From Rosemarie Jerome
Author: N.M. Kelby
White truffles in winter : a novel
This literary gem needs to be shared. It is a quiet, intense portrayal of a man who loved two women but whose passion was food. This man is the great French chef Auguste Escoffier and this is his elegant “memoir in meals.” Like his magnificent culinary creations, there is a complexity to this story that evokes the spirit of the time and captures the essence of the man. His was a life of extremes: suffering and captivity during the Franco-Prussian War; wealth and splendor communing with royalty, high society, the powerful, and poverty in his declining years. The cornucopia of images and feelings bombard the senses and creates a rich realism that you could almost touch and taste. Escoffier did not want to be forgotten, this story makes you want to know more about the man who was an epicurean genius yet a sad, idealistic romantic.
From Ann Heller
author: Orringer, Julie
The Invisible Bridge
Plight of Hungarian Jews during WW2 is emotionally haunting as presented by Orringer. Clothed in a love story, the author powerfully depicts Budapest and Paris and antisemitism that surrounds three brothers, their friends and lovers.
From Michele Lauer-Bader
author: Black, Cara
titl: Murder in Passy
Aimee Leduc, private investigator, is on the scene when the woman friend of her mentor, Morbier, is murdered. When Morbier becomes the prime suspect it is up to Aimee to find the real killer. Her investigation uncovers police corruption and a radical Basque terrorist group, the ETA. This mystery takes the reader through the wealthy Parisian neighborhood of Passy which adds richness and fun to the story.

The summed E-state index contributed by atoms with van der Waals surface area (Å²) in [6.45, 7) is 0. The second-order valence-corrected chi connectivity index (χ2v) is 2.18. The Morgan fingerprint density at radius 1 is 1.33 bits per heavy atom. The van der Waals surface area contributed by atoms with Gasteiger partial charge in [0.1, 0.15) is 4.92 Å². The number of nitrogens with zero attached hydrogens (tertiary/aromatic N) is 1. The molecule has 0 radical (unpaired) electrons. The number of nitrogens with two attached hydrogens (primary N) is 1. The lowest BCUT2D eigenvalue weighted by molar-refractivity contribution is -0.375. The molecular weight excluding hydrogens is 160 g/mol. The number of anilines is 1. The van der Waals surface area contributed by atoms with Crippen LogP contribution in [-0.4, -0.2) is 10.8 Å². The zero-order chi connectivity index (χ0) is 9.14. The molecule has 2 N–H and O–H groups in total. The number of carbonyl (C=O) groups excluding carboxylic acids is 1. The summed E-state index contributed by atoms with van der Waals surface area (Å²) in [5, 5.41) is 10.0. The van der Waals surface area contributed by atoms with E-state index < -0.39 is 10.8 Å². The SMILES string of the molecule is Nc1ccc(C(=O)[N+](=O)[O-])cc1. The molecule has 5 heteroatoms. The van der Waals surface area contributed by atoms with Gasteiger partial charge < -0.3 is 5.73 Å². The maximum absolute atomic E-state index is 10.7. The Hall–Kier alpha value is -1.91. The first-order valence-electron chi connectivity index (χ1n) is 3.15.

From Michele Lauer-Bader
author: Black, Cara
Murder in the Palais Royal
Aimee Leduc, private investigator, finds herself under suspicion after her partner Rene is shot. Every time she uncovers information that she thinks will clear her, it seems to point even more in her direction.
Even Rene thinks Aimee may have shot him. This series does a great job of providing Parisian flavor. Aimee is a fashionista (from the second hand shops) and that only adds to her charm. This is the second book I have read in the series and they only get better.
From Eileen Effrat
author: Jackson, Jeffrey H.
Paris Under Water: How the City of Light Survived the Great Flood of 1910
On the 100th anniversary of the catastrophic flood that put much of Paris
under water in January 1910, historian Jeffrey Jackson vividly describes
the flooding within the political, cultural, and social context of the
time. Although the Seine’s water level normally rose during the winter
months, 19th century technology had done much to protect the city against serious flooding. This was not to be the case in 1910. The Seine rose 20 feet above normal—the highest level in 250 years. As water began seeping into basements, sewers, and underground channels, the Paris metro lines came to a halt as power plants filled with water and short circuited. Lights went out across the city. City workers dumped tons of refuse into the fast flowing Seine, as garbage processing plants were knocked out of service. Surprisingly, disease remained at bay. Using entries from diaries, letters written by eye witnesses, and newspaper articles, the author presents the human side of a disaster that captured world-wide media coverage.